So you screwed up a freelance job. Now what?

March 31, 2017

“Oops! I don’t supposed you have any scotch tape, do you?” Image credit — Jilbert Ebrahimi via Unsplash

I love talking to Smart Freelancer subscribers. And one thing I always ask is, “What are some of the challenges you’re struggling with?”

Here’s an incredible response I got back in February:

“Actually starting. Like, the physical process of going out there and trying to find clients. It’s not so much where do I find clients as can I actually help them? What do I, as a n00b, have to offer them? What happens if someone decides they want to work with me and I screw it up?”

“What if I screw up?” is the sort of question you will never stop asking. Once you have some experience under your belt, it’s not that bad. But when you’re just starting out, it can be paralyzing. Heart-stoppingly terrifying, even.

So this week, we’re going to look that fear in its non-existent eyes, stare it down and call it awful names until it slinks back into the farthest corner of your mind and sobs itself to sleep. That’s the plan, at least.

But first, let’s acknowledge that it’s real. And it will come true.

I wish I could tell you, “Don’t worry! Just make sure you do X, Y, and Z, and you will never, ever mess up a project. Ever.” But then my pants would vanish in a white-hot inferno, because I’d be lying.

(Just kidding, I’m not wearing any pants.)

You said it, random picture I found on the internet!

Whether you’re n00b or a seasoned pro with 20+ years of experience, you WILL screw up.

It’s not a question of IF. It’s a question of WHEN, and how often.

You will make small mistakes that will seem terrifying at first, because you’re just starting out.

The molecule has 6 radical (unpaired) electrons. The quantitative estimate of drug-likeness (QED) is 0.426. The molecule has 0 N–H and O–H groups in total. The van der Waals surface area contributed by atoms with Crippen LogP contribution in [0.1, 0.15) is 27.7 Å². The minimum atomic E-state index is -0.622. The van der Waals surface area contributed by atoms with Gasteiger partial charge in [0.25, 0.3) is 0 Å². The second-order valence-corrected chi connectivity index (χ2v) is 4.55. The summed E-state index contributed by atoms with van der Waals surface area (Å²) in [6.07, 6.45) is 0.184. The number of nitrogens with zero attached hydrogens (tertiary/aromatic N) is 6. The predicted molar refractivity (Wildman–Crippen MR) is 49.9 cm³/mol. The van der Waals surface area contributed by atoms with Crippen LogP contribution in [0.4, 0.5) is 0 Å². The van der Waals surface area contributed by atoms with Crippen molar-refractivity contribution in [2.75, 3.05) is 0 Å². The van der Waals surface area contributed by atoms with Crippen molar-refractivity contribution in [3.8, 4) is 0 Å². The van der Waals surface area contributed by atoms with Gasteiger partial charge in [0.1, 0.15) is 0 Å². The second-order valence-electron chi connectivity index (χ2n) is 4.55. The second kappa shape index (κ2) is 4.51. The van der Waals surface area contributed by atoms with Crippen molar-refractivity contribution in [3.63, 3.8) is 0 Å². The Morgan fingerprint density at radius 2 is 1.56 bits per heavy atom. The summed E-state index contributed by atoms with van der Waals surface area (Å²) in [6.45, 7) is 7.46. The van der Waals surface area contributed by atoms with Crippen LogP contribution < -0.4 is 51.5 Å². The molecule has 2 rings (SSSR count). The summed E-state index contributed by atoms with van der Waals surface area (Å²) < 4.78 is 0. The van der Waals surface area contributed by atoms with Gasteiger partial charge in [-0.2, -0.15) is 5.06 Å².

You will also commit fuck-ups so monumental that your only desire will be to curl up in a ball and die of shame. Either that, or to google “how do i fake my own death and disappear forever.”

But here’s the good news: it’s totally, honest-to-goodness fine. The best freelancers I know (and I don’t even include myself in their number) have all made mistakes. And they continue to make them. What makes them the best is that they don’t let those fuck-ups get in the way of doing great work.

They own them, they fix them, and they make sure they don’t do it again. Not as often, anyway. And in today’s post, we’ll discuss how you can do the same. By the end, you’ll have a step-by-step process for fixing any screw-ups you will inevitably make as a freelancer.

But first, confession time!

Forgive me, o freelancing gods, for I have sinned.

Hoo boy, have I sinned.

No, not like that, Tyrion! Jeesh…

For the past 8 years of making a living as a copywriter, I have:

– Missed deadlines more than once. In one memorable case, for a full year. I’ll tell you about it sometime when there’s more alcohol in my blood.

– Botched countless first drafts for everything from emails, to product pages, to sales copy, to blog posts, to advertising scripts, to some stuff I don’t even remember writing.

– Lost motivation right as I took on a project, couldn’t bear to finish it… so I bailed at the last moment, giving the client a refund.

– Handed in sub-par work — and amazing work that still failed miserably to deliver any results.

– Sent invoices for the wrong sums, and had to give refunds later, apologizing profusely.

– Completely forgotten to follow through with a client, repeatedly.

And I’m not even counting the small stuff, like the occasional typos and grammar errors in my copy, or having to push a deadline because I underestimated how long a project would take.

Of course, most of this stuff happened when I was a 20-year-old shithead who didn’t take his freelancing business (or anything in life) seriously. But if you think I have stopped messing up, I have to disappoint you.

Just 4 months ago, I fucked up a 1st draft so hard the client was so mad at me they couldn’t muster any coherent feedback. I spent 40 minutes of the phone with them, all stiff upper lip and sympathetic ear, trying to tease out what exactly I did wrong — and the next 2 hours fixing it.